After bootstrapping to over a million dollars in revenue, they had a much better shot at raising money. Seattle VCs Madrona and Ignition were more than happy to invest.
I have yet to take an outside investment at Gravity, but I do have a side project that is venture backed. You may not believe this, but the fundraising process consisted of being at a casual poker game, talking with one of my friends that I talk to all the time, and him asking me if I had any projects in which his fund could invest. I said yes and he pitched me on a structure.
We negotiated the three or four sticking points over the next fifteen minutes and although we did both hire attorneys to draft up the documents, there was no further material negotiation and there was two million dollars in our bank account within a week or two. Contrast this process with the many entrepreneurs I have seen desperately trying to raise money for months, and, sometimes even years. They would be better off putting that effort toward working for clients and getting funding through revenue rather than outside investment.
3. Stop searching for work/life balance, start finding work/life harmony.
Being all about work can hurt you in many areas of your life. Health, relationships, and spirituality are some common struggles. There are only so many hours in the day and if your competitor is outworking you, they are likely to beat you over the long run.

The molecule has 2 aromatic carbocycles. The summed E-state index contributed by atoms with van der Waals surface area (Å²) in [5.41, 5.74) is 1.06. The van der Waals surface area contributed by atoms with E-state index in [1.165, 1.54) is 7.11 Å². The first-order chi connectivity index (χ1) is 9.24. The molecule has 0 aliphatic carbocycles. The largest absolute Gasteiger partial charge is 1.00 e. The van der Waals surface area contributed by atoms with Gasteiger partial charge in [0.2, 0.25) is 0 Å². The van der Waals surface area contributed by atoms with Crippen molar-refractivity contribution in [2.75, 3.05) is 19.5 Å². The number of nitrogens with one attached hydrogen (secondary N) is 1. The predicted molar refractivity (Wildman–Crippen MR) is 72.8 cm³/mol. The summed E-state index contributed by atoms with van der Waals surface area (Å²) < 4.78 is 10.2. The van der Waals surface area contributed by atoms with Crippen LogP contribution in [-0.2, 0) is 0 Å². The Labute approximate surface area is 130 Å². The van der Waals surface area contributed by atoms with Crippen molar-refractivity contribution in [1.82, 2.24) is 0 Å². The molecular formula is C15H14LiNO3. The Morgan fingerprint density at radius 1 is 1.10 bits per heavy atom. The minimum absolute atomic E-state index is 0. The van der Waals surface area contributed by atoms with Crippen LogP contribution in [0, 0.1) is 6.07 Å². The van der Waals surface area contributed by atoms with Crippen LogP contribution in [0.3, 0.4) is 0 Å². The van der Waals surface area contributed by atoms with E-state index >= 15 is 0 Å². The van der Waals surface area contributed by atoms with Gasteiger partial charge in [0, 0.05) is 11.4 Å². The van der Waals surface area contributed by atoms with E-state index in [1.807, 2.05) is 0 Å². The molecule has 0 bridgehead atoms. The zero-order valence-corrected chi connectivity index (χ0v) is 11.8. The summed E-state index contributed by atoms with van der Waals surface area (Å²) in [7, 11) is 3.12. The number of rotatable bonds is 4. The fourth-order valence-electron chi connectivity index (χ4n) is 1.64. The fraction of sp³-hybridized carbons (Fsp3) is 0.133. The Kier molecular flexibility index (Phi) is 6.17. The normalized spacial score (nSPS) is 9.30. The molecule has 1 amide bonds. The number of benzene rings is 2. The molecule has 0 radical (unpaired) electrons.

Should you work more or work less? The answer is to look for harmony and even synergy between your work life and the other areas of life that are important to you.
My former romantic partner really liked trying out new restaurants. Because restaurants are one of Gravity’s top verticals, I was determined to find a synergy between her interests and my work. We started going to three restaurants a night. The first restaurant we would order salads or a healthy appetizer.
Then we would walk to the next restaurant so that it wasn’t completely sedentary and order an entrée to split.
We would then walk to a third restaurant and get a beverage or some tapas if we were still hungry.
So how is this related to work? All three restaurants were clients or prospective clients of Gravity.
As we were getting settled in to each place, I was speaking with the owner or GM, who appreciated that I was supporting their business, and setting business meetings or getting referrals to high value clients. I literally generated hundreds of thousands of dollars of revenue using this technique, had a great time with my partner, and strengthened Gravity’s standing in the community.
This is an example of harmony or synergy instead of balance. This particular example might not work for you depending on your business, so try to think of three to five examples that would fit such as taking a client to the symphony or doing a whiteboard session with a friend or family member to get an outside perspective.
With this and all of the tips, the key is to STOP limiting yourself, and START being creative to take yourself to the next level!
Dan Price is CEO of Gravity Payments, a Seattle company he co-founded with his brother in 2004.